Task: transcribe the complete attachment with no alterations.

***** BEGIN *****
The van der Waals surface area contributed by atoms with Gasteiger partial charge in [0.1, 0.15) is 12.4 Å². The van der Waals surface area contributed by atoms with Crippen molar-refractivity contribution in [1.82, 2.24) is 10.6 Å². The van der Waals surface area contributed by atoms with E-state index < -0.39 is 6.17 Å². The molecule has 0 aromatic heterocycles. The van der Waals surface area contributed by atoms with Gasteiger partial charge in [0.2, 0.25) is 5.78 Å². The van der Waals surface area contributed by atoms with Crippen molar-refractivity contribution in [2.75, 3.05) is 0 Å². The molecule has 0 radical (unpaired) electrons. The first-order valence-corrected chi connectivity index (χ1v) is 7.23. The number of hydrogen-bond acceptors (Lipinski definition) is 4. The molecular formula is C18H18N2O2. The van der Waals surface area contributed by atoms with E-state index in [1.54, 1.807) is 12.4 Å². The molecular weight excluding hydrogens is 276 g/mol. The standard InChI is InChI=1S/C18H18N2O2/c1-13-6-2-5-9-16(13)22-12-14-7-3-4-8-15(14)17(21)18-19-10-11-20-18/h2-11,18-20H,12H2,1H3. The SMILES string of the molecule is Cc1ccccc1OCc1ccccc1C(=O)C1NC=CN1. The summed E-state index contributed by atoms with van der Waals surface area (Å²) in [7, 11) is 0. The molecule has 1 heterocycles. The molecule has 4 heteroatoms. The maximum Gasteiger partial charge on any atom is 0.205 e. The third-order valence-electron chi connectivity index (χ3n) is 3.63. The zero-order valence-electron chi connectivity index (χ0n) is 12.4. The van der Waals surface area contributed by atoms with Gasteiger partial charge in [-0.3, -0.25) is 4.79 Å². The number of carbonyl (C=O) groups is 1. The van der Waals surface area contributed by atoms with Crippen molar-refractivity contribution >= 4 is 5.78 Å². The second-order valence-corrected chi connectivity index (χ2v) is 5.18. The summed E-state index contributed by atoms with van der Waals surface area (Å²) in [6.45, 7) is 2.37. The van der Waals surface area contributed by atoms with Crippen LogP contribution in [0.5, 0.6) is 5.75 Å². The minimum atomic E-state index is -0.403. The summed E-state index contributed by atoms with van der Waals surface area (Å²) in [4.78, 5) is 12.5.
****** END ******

The van der Waals surface area contributed by atoms with Gasteiger partial charge in [0.1, 0.15) is 12.4 Å². The van der Waals surface area contributed by atoms with Crippen molar-refractivity contribution in [1.82, 2.24) is 10.6 Å². The van der Waals surface area contributed by atoms with E-state index < -0.39 is 6.17 Å². The molecule has 0 aromatic heterocycles. The van der Waals surface area contributed by atoms with Gasteiger partial charge in [0.2, 0.25) is 5.78 Å². The van der Waals surface area contributed by atoms with Crippen molar-refractivity contribution in [2.75, 3.05) is 0 Å². The molecule has 0 radical (unpaired) electrons. The first-order valence-corrected chi connectivity index (χ1v) is 7.23. The number of hydrogen-bond acceptors (Lipinski definition) is 4. The molecular formula is C18H18N2O2. The van der Waals surface area contributed by atoms with E-state index in [1.54, 1.807) is 12.4 Å². The molecular weight excluding hydrogens is 276 g/mol. The standard InChI is InChI=1S/C18H18N2O2/c1-13-6-2-5-9-16(13)22-12-14-7-3-4-8-15(14)17(21)18-19-10-11-20-18/h2-11,18-20H,12H2,1H3. The SMILES string of the molecule is Cc1ccccc1OCc1ccccc1C(=O)C1NC=CN1. The summed E-state index contributed by atoms with van der Waals surface area (Å²) in [7, 11) is 0. The molecule has 1 heterocycles. The molecule has 4 heteroatoms. The maximum Gasteiger partial charge on any atom is 0.205 e. The third-order valence-electron chi connectivity index (χ3n) is 3.63. The zero-order valence-electron chi connectivity index (χ0n) is 12.4. The van der Waals surface area contributed by atoms with Gasteiger partial charge in [-0.3, -0.25) is 4.79 Å². The number of carbonyl (C=O) groups is 1. The van der Waals surface area contributed by atoms with Crippen molar-refractivity contribution >= 4 is 5.78 Å². The second-order valence-corrected chi connectivity index (χ2v) is 5.18. The summed E-state index contributed by atoms with van der Waals surface area (Å²) in [6.45, 7) is 2.37. The van der Waals surface area contributed by atoms with Crippen LogP contribution in [0.5, 0.6) is 5.75 Å². The minimum atomic E-state index is -0.403. The summed E-state index contributed by atoms with van der Waals surface area (Å²) in [4.78, 5) is 12.5.